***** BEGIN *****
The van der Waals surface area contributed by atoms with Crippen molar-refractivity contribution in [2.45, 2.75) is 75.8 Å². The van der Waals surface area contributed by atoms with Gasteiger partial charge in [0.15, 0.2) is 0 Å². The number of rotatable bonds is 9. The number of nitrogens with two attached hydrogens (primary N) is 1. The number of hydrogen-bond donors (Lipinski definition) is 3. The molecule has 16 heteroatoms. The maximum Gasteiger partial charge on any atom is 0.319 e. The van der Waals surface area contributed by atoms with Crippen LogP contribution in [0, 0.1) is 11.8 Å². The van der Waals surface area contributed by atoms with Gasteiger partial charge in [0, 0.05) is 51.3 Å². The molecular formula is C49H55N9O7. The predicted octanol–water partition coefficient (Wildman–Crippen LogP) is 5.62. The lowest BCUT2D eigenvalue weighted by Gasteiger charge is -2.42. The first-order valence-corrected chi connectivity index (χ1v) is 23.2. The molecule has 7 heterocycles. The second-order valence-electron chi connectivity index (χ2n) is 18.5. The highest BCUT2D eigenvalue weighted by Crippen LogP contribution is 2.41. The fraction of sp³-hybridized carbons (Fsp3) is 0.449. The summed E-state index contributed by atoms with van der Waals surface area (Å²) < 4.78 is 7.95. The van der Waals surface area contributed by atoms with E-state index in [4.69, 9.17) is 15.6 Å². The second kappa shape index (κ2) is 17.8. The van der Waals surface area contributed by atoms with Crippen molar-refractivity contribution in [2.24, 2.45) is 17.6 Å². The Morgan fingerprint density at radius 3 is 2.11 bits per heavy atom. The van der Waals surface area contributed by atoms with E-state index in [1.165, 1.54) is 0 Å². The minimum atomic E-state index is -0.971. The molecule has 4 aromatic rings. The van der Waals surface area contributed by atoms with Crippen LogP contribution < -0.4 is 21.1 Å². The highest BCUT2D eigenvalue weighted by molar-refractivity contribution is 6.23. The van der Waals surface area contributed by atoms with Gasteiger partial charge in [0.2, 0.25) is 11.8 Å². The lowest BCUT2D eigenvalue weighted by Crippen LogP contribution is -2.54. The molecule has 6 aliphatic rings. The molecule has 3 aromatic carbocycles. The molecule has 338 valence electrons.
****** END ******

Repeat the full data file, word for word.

The van der Waals surface area contributed by atoms with Crippen molar-refractivity contribution in [2.45, 2.75) is 75.8 Å². The van der Waals surface area contributed by atoms with Gasteiger partial charge in [0.15, 0.2) is 0 Å². The number of rotatable bonds is 9. The number of nitrogens with two attached hydrogens (primary N) is 1. The number of hydrogen-bond donors (Lipinski definition) is 3. The molecule has 16 heteroatoms. The maximum Gasteiger partial charge on any atom is 0.319 e. The van der Waals surface area contributed by atoms with Crippen LogP contribution in [0, 0.1) is 11.8 Å². The van der Waals surface area contributed by atoms with Gasteiger partial charge in [0, 0.05) is 51.3 Å². The molecular formula is C49H55N9O7. The predicted octanol–water partition coefficient (Wildman–Crippen LogP) is 5.62. The lowest BCUT2D eigenvalue weighted by Gasteiger charge is -2.42. The first-order valence-corrected chi connectivity index (χ1v) is 23.2. The molecule has 7 heterocycles. The second-order valence-electron chi connectivity index (χ2n) is 18.5. The highest BCUT2D eigenvalue weighted by Crippen LogP contribution is 2.41. The fraction of sp³-hybridized carbons (Fsp3) is 0.449. The summed E-state index contributed by atoms with van der Waals surface area (Å²) < 4.78 is 7.95. The van der Waals surface area contributed by atoms with E-state index in [4.69, 9.17) is 15.6 Å². The second kappa shape index (κ2) is 17.8. The van der Waals surface area contributed by atoms with Crippen molar-refractivity contribution in [2.24, 2.45) is 17.6 Å². The Morgan fingerprint density at radius 3 is 2.11 bits per heavy atom. The van der Waals surface area contributed by atoms with E-state index in [1.165, 1.54) is 0 Å². The minimum atomic E-state index is -0.971. The molecule has 4 aromatic rings. The van der Waals surface area contributed by atoms with Crippen LogP contribution < -0.4 is 21.1 Å². The highest BCUT2D eigenvalue weighted by molar-refractivity contribution is 6.23. The van der Waals surface area contributed by atoms with Gasteiger partial charge in [0.2, 0.25) is 11.8 Å². The lowest BCUT2D eigenvalue weighted by Crippen LogP contribution is -2.54. The molecule has 6 aliphatic rings. The molecule has 3 aromatic carbocycles. The molecule has 338 valence electrons.